The Gospel Is for the Whole World
Sermon shared by Freddy Fritz
Summary: The apostle Paul teaches us that the gospel is for the whole world.
Audience: General adults
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In the opening greeting (1:1-6) of Paul’s letter to the Romans, Paul gives us a succinct six-point summary of the gospel. These six points are as follows:
1. The origin of the gospel is God (1:1c),
2. The attestation of the gospel is Scripture (1:2),
3. The substance of the gospel is Jesus Christ (1:3-4),
4. The scope of the gospel is all the nations (1:5b, 6),
5. The immediate purpose of the gospel is the obedience that comes from faith (1:5c), and
6. The ultimate purpose of the gospel is the glory of God (1:5a).
This six-point summary of the gospel is a summary of six major themes that are traced throughout Paul’s entire letter to the Romans. Today, I want to examine one of these points, one of these themes, namely that the scope of the gospel is all the nations. Paul expresses it this way in our text for today, Romans 1:14-15:
"I am obligated both to Greeks and non-Greeks, both to the wise and the foolish. That is why I am so eager to preach the gospel also to you who are at Rome" (Romans 1:14-15).
In today’s text Paul is saying that the gospel is for the whole world.
Thom Hopler, in his excellent book on cross-cultural evangelism titled, A World of Difference: Following Christ beyond Your Cultural Walls, shows this from the Bible as a whole.
As early as Genesis 3, we see that the gospel is for both male and female, the first announcement of the gospel being made to both Adam and Eve (Genesis 3:15).
In Daniel we find that the gospel is for the dreaded Babylonians as well as for the persecuted Jews.
In the ministry of Jesus the gospel was taught to “publicans and sinners” as well as to those who had the privileges of education and high birth, like Nicodemus.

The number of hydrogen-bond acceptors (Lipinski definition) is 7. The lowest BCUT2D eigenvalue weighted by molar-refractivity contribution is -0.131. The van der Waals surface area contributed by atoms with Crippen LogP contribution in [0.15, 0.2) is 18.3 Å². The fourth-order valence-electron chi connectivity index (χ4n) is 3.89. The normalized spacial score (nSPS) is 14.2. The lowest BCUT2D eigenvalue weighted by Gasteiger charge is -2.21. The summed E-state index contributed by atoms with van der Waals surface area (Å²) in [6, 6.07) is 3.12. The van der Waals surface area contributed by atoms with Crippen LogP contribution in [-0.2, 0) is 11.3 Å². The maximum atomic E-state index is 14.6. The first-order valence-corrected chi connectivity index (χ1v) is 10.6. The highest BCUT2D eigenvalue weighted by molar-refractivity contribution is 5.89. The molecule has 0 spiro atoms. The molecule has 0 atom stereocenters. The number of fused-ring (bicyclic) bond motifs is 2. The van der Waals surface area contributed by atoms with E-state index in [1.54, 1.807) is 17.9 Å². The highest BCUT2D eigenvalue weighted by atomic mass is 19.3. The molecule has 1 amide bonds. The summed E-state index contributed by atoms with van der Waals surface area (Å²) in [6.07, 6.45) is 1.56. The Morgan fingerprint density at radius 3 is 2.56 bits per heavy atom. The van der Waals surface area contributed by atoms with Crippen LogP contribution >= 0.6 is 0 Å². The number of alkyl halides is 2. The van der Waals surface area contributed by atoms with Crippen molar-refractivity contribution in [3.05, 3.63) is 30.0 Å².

The gospel was disclosed to the Samaritan woman of John 4.
Later, at the time of the expanding apostolic ministry, God reminded Peter that the gospel was for Roman military officers, like Cornelius, as well as for those who, like the Jews, were ceremonially “clean.” On that occasion Peter made the point by declaring, “I now realize how true it is that God does not show favoritism but accepts men from every nation who fear him” (Acts 10:34-35).
Jesus showed the geographic scope of the gospel’s proclamation in the Acts’ version of the Great Commission: “You will receive power when the Holy Spirit comes on you; and you will be my witnesses in Jerusalem, and in all Judea and Samaria, and to the ends of the earth” (Acts 1:8).
How easily we forget this! Christians forget, or perhaps ignore, that the gospel is for the whole world. Today, I want us to see from our text that the gospel is for the whole world.
I. The Gospel Is for Educated People
First, the gospel is for educated people.
In Romans 1:14 the first persons to whom Paul says he is obligated as an ambassador of the gospel are Greeks, whom he contrasts with non-Greeks or, as some of our more literal translations say, “barbarians.”
There is a second contrast in this sentence, the wise and the foolish (or “unwise”), which indicates how the first category is to be understood.
If Paul had contrasted Greeks with Romans—which he could have done, since he was writing to the Romans, we would understand the distinction between Greeks and non-Greeks in terms of nationality.
If he had let the comparison end with Greeks and non-Greeks, not
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